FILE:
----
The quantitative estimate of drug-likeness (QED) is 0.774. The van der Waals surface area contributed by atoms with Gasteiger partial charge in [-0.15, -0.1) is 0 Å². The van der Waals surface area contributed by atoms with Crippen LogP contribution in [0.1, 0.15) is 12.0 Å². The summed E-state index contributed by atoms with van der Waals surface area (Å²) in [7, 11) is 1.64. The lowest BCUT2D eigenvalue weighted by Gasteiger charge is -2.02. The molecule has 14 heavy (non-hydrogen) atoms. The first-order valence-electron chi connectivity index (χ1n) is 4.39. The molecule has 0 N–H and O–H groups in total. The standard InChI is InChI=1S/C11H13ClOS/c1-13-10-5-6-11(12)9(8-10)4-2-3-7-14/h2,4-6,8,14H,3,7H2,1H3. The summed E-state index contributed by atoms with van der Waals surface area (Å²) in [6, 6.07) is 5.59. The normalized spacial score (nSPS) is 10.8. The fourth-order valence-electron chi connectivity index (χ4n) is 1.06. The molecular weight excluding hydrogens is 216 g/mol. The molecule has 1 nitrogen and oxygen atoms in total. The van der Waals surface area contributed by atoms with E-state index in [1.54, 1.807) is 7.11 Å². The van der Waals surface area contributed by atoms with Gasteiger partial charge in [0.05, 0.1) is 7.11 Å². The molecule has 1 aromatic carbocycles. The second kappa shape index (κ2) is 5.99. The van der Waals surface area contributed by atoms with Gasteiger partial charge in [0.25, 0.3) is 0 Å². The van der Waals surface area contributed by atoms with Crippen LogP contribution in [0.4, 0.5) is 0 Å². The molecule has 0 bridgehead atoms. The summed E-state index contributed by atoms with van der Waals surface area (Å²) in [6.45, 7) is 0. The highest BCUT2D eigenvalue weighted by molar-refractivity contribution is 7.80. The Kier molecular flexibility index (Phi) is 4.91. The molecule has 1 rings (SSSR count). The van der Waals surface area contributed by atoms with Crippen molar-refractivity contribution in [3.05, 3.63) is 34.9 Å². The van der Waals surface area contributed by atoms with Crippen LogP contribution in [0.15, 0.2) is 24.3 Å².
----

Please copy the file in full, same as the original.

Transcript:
The quantitative estimate of drug-likeness (QED) is 0.774. The van der Waals surface area contributed by atoms with Gasteiger partial charge in [-0.15, -0.1) is 0 Å². The van der Waals surface area contributed by atoms with Crippen LogP contribution in [0.1, 0.15) is 12.0 Å². The summed E-state index contributed by atoms with van der Waals surface area (Å²) in [7, 11) is 1.64. The lowest BCUT2D eigenvalue weighted by Gasteiger charge is -2.02. The molecule has 14 heavy (non-hydrogen) atoms. The first-order valence-electron chi connectivity index (χ1n) is 4.39. The molecule has 0 N–H and O–H groups in total. The standard InChI is InChI=1S/C11H13ClOS/c1-13-10-5-6-11(12)9(8-10)4-2-3-7-14/h2,4-6,8,14H,3,7H2,1H3. The summed E-state index contributed by atoms with van der Waals surface area (Å²) in [6, 6.07) is 5.59. The normalized spacial score (nSPS) is 10.8. The fourth-order valence-electron chi connectivity index (χ4n) is 1.06. The molecular weight excluding hydrogens is 216 g/mol. The molecule has 1 nitrogen and oxygen atoms in total. The van der Waals surface area contributed by atoms with E-state index in [1.54, 1.807) is 7.11 Å². The van der Waals surface area contributed by atoms with Gasteiger partial charge in [0.05, 0.1) is 7.11 Å². The molecule has 1 aromatic carbocycles. The second kappa shape index (κ2) is 5.99. The van der Waals surface area contributed by atoms with Gasteiger partial charge in [0.25, 0.3) is 0 Å². The van der Waals surface area contributed by atoms with Crippen LogP contribution in [0.4, 0.5) is 0 Å². The molecule has 0 bridgehead atoms. The summed E-state index contributed by atoms with van der Waals surface area (Å²) in [6.45, 7) is 0. The highest BCUT2D eigenvalue weighted by molar-refractivity contribution is 7.80. The Kier molecular flexibility index (Phi) is 4.91. The molecule has 1 rings (SSSR count). The van der Waals surface area contributed by atoms with Crippen molar-refractivity contribution in [3.05, 3.63) is 34.9 Å². The van der Waals surface area contributed by atoms with Crippen LogP contribution in [0.15, 0.2) is 24.3 Å².